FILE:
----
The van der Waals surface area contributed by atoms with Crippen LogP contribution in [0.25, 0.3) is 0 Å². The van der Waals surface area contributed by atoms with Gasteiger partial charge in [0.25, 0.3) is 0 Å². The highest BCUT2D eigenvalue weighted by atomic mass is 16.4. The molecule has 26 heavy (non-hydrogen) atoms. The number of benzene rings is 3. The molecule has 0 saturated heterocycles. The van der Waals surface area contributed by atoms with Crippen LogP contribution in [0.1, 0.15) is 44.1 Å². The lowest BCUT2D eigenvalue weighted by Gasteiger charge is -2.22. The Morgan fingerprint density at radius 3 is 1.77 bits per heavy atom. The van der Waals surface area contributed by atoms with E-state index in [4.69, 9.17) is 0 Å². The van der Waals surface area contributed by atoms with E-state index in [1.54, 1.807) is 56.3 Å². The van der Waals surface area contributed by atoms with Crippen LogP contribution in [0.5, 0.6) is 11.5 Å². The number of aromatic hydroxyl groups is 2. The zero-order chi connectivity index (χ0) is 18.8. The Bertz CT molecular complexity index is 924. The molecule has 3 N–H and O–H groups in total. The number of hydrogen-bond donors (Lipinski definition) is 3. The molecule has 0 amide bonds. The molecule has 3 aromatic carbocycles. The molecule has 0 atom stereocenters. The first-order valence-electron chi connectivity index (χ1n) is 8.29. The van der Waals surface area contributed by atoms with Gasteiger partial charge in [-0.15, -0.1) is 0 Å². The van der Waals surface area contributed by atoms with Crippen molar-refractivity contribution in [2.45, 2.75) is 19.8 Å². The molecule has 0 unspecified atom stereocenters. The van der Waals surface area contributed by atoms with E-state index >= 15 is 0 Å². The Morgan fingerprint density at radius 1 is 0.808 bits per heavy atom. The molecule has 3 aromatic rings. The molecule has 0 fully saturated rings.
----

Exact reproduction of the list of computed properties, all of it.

The van der Waals surface area contributed by atoms with Crippen LogP contribution in [0.25, 0.3) is 0 Å². The van der Waals surface area contributed by atoms with Gasteiger partial charge in [0.25, 0.3) is 0 Å². The highest BCUT2D eigenvalue weighted by atomic mass is 16.4. The molecule has 26 heavy (non-hydrogen) atoms. The number of benzene rings is 3. The molecule has 0 saturated heterocycles. The van der Waals surface area contributed by atoms with Crippen LogP contribution in [0.1, 0.15) is 44.1 Å². The lowest BCUT2D eigenvalue weighted by Gasteiger charge is -2.22. The Morgan fingerprint density at radius 3 is 1.77 bits per heavy atom. The van der Waals surface area contributed by atoms with E-state index in [4.69, 9.17) is 0 Å². The van der Waals surface area contributed by atoms with E-state index in [1.54, 1.807) is 56.3 Å². The van der Waals surface area contributed by atoms with Crippen LogP contribution in [0.5, 0.6) is 11.5 Å². The number of aromatic hydroxyl groups is 2. The zero-order chi connectivity index (χ0) is 18.8. The Bertz CT molecular complexity index is 924. The molecule has 3 N–H and O–H groups in total. The number of hydrogen-bond donors (Lipinski definition) is 3. The molecule has 0 amide bonds. The molecule has 3 aromatic carbocycles. The molecule has 0 atom stereocenters. The first-order valence-electron chi connectivity index (χ1n) is 8.29. The van der Waals surface area contributed by atoms with Gasteiger partial charge in [-0.15, -0.1) is 0 Å². The van der Waals surface area contributed by atoms with Crippen molar-refractivity contribution in [2.45, 2.75) is 19.8 Å². The molecule has 0 unspecified atom stereocenters. The van der Waals surface area contributed by atoms with E-state index >= 15 is 0 Å². The Morgan fingerprint density at radius 1 is 0.808 bits per heavy atom. The molecule has 3 aromatic rings. The molecule has 0 fully saturated rings.